This technology continues to evolve as of this writing, and includes within its definition several approaches to simplify, converge (e.g., consolidate), and speed up the network within an IT network, especially within the data center. This usually involves actually reducing the amount of equipment needed, and in its ideal rendition, reduces the cost of implementation versus replacing the legacy technology, making it an emerging technology with an immediate payback.
One of the main goals in implementing this technology is often to increase bandwidth in the network within the data center, increasing data throughput to match the improvements in processing speed by current virtualized servers. The current desired speed of connections is typically up to 10 Gbps (gigabits per second).
The key component to this technology is converging the SAN and LAN switches. Conventionally, one set of switches manages communication between the servers and the Ethernet LAN, and another set manages communication between the servers and the SAN. A converged switch can handle both communications. This reduces the switches, ports, and interconnections required (Seger, 2013 Pg 38-40). To achieve the desired throughput, as well as saving energy at each connection, fiber optic cables are often installed. A typical copper port takes 2 to 4 watts to operate, depending on the length of the cable, compared to fiber optic port at 0.7W, so each connection saves a significant percentage of the energy, as well as increasing the bandwidth. Additional energy is saved by having fewer connections on the network. These ports typically operate nearly continuously.
One example of re-cabling is shown in the TAG presentation (Seger, 2013 Pg 38-40). In that example, a legacy network has these connections:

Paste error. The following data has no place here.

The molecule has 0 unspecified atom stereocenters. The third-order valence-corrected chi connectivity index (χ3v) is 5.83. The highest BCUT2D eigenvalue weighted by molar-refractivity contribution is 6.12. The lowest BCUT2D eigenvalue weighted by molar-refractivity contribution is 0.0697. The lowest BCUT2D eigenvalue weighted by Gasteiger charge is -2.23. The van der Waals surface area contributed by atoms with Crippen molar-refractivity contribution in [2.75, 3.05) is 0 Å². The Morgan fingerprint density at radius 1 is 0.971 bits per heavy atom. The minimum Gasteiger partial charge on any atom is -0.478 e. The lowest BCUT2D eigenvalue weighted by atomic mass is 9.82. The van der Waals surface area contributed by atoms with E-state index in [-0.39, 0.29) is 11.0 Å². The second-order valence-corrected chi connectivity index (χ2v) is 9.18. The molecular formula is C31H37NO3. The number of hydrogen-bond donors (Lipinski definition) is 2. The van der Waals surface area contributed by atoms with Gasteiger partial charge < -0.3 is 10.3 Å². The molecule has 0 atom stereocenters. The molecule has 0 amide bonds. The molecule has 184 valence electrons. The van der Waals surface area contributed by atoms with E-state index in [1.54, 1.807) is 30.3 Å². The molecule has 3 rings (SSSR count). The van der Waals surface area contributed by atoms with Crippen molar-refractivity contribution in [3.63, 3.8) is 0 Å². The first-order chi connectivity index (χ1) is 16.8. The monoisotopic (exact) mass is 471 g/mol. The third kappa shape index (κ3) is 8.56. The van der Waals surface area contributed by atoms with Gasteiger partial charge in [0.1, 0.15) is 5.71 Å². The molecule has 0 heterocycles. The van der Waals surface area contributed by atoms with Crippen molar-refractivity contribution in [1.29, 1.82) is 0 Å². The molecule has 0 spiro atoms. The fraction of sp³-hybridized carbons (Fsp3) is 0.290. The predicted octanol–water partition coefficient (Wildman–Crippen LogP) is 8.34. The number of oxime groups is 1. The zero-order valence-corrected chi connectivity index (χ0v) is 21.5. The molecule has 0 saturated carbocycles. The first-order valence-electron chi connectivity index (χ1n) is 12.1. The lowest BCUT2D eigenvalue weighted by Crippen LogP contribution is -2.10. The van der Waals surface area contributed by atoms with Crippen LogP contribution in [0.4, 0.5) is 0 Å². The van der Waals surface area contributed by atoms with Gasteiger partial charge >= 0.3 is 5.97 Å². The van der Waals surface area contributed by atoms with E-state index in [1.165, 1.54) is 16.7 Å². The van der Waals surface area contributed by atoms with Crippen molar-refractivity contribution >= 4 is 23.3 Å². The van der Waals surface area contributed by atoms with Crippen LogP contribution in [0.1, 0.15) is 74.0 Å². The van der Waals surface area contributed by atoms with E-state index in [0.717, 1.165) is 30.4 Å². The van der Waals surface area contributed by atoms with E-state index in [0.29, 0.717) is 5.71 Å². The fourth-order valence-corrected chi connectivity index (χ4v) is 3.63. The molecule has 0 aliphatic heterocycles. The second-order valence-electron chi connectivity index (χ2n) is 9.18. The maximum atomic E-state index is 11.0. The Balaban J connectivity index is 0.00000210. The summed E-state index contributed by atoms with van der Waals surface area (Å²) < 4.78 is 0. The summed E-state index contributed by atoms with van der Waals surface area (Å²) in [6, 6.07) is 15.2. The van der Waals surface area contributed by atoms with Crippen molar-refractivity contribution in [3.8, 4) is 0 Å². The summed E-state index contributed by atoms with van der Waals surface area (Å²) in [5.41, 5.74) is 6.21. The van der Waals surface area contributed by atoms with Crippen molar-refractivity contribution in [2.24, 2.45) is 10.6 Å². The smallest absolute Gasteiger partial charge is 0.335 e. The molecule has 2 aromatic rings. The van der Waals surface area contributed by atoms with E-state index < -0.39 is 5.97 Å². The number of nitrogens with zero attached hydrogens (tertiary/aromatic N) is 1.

- Ethernet LAN Copper = 8 ports = 24W (assume 3W per port)
- Ethernet LAN fiber optic = 8 ports = 8W
- SAN = 16 Fibre Channel ports = 16W
- Total power (Ports only) = 48W
With the redesigned network, with converged switches:
- Ethernet LAN fiber optic = 8 ports = 8W
- FCoE (Fibre Channel over Ethernet) -- 4 ports = 4W
- SAN = 4 Fibre Channel ports = 4W
- Total power (Ports only) = 24W
Note that this is assuming a conservative assumption of one watt per fiber optic port, whereas the actual draw is more like 0.7W.
Another key component to this approach is the communication protocol. Communicating properly with these new switches requires new communications protocol. Instead of using the traditional Internet Protocol (IP), these systems use Fibre Channel over Internet Protocol (FCIP) or Internet Small Computer System Interface (iSCSI). Other data access protocols are Serial Attached SCSI (SAS) and Fibre Connection (FICON). File access is often provided using Network File System (NFS) or Common Internet File System (CIFS) protocols (Wikipedia, 2013). These protocols allow much more efficient communication between the SANs and the servers, and particularly allow the data storage to be location-independent, to take full advantage of virtual storage technologies.
Depending on what is replaced, sometimes a bridging technology or protocol is required to communicate between new equipment and remaining legacy equipment. FCoE (Fibre Channel over Ethernet) is an example of a protocol that can help bridge that gap.
Lastly, the high-bandwidth, low-power connections are best achieved by using fiber optic cables.
The main manufacturers of these converging systems, including switches, software, and communication protocol, are Brocade Communications Systems and Cisco Systems, Inc. Many other manufacturers package these as their own equipment, but most of it is actually manufactured by these two companies.
Taking this integrated data solution concept one step further is the idea of fully integrating the full data system, including servers. One advantage of this is that it can take a lot less time for IT managers to plan and implement a fully integrated solution, and they only have one vendor to go to for service if something goes wrong. A full description of this approach and the many advantages can be found in an International Data Corporation (DC) article: (Villars, 2012). Though this was published by the IDC, it is sponsored by VCE, the manufacturer of the system featured, so take that into account. They do not mention energy savings, but do mention reduced infrastructure costs, faster deployment time, and increased IT staff and end-user productivity. They claim there's significantly less equipment; they decreased storage by 60%, network hardware by 63%, servers by 41%, facilities by 33%, and reduced power by 25%.